Browsing by Subject "attention"

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  • Mäntylä, Teemu; Nummenmaa, Lauri; Rikandi, Eva; Lindgren, Maija; Kieseppä, Tuula; Hari, Riitta; Suvisaari, Jaana; Raij, Tuukka T. (2018)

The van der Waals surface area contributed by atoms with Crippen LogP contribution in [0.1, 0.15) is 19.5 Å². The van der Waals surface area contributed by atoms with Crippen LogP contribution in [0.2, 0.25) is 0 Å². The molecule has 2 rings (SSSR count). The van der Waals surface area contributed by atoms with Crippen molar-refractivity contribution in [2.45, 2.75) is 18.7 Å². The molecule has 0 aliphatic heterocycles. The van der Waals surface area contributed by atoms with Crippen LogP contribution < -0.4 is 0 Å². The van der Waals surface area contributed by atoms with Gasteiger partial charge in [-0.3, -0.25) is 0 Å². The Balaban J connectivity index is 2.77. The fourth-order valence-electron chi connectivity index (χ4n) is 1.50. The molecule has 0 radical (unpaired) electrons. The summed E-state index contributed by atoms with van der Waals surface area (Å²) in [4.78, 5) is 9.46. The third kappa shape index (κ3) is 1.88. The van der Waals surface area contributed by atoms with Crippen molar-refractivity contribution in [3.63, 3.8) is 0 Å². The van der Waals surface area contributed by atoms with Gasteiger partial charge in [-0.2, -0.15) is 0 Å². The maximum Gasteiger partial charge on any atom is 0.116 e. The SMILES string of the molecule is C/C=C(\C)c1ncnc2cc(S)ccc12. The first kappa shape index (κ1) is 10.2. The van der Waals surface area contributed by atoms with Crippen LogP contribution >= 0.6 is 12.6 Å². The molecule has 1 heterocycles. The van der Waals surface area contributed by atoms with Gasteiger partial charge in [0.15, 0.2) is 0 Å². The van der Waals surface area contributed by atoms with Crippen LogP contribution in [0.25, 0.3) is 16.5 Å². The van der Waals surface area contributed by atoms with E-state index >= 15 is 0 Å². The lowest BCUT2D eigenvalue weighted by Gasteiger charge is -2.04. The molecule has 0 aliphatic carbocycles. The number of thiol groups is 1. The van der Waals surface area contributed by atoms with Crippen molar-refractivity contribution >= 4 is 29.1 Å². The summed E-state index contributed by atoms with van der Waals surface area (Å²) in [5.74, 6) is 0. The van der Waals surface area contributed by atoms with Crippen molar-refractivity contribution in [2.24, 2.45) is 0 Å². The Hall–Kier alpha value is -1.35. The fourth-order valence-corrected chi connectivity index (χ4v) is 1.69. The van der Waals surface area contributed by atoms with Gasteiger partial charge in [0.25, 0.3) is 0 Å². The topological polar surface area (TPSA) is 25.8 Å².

BACKGROUND: Functional magnetic resonance imaging studies of psychotic disorders have reported both hypoactivity and hyperactivity in numerous brain regions. In line with the dysconnection hypothesis, these regions include cortical integrative hub regions. However, most earlier studies focused on a single cognitive function at a time, assessed by delivering artificial stimuli to patients with chronic psychosis. Thus, it remains unresolved whether these findings are present already in early psychosis and whether they translate to real-life-like conditions that require multisensory processing and integration. METHODS: Scenes from the movie Alice in Wonderland (2010) were shown to 51 patients with first-episode psychosis (16 women) and 32 community-based control subjects (17 women) during 3T functional magnetic resonance imaging. We compared intersubject correlation, a measure of similarity of brain signal time courses in each voxel, between the groups. We also quantified the hubness as the number of connections each region has. RESULTS: Intersubject correlation was significantly lower in patients with first-episode psychosis than in control subjects in the medial and lateral prefrontal, cingulate, precuneal, and parietotemporal regions, including the default mode network. Regional magnitude of between-group difference in intersubject correlation was associated with the hubness. CONCLUSIONS: Our findings provide novel evidence for the dysconnection hypothesis by showing that during complex real-life-like stimulation, the most prominent functional alterations in psychotic disorders relate to integrative brain functions. Presence of such abnormalities in first-episode psychosis rules out long-term effects of illness or medication. These methods can be used in further studies to map widespread hub alterations in a single functional magnetic resonance imaging session and link them to potential downstream and upstream pathways.